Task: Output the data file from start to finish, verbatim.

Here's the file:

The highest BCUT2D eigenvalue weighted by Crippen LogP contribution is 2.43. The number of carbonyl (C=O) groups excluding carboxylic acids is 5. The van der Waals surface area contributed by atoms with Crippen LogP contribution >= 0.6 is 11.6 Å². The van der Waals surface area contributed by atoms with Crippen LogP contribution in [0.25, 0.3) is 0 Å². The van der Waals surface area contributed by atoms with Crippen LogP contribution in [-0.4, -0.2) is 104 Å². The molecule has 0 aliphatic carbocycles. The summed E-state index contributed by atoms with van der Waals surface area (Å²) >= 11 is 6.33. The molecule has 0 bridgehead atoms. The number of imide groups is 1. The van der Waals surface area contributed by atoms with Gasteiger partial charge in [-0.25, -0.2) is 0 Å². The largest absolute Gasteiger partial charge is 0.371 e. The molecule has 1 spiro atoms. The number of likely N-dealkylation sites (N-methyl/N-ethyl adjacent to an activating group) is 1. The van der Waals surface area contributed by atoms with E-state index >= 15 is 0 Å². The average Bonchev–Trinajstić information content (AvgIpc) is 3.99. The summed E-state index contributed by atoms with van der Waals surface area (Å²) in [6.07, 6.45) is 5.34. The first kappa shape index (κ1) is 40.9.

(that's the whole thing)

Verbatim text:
The highest BCUT2D eigenvalue weighted by Crippen LogP contribution is 2.43. The number of carbonyl (C=O) groups excluding carboxylic acids is 5. The van der Waals surface area contributed by atoms with Crippen LogP contribution >= 0.6 is 11.6 Å². The van der Waals surface area contributed by atoms with Crippen LogP contribution in [0.25, 0.3) is 0 Å². The van der Waals surface area contributed by atoms with Crippen LogP contribution in [-0.4, -0.2) is 104 Å². The molecule has 0 aliphatic carbocycles. The summed E-state index contributed by atoms with van der Waals surface area (Å²) >= 11 is 6.33. The molecule has 0 bridgehead atoms. The number of imide groups is 1. The van der Waals surface area contributed by atoms with Gasteiger partial charge in [-0.25, -0.2) is 0 Å². The largest absolute Gasteiger partial charge is 0.371 e. The molecule has 1 spiro atoms. The number of likely N-dealkylation sites (N-methyl/N-ethyl adjacent to an activating group) is 1. The van der Waals surface area contributed by atoms with E-state index >= 15 is 0 Å². The average Bonchev–Trinajstić information content (AvgIpc) is 3.99. The summed E-state index contributed by atoms with van der Waals surface area (Å²) in [6.07, 6.45) is 5.34. The first kappa shape index (κ1) is 40.9.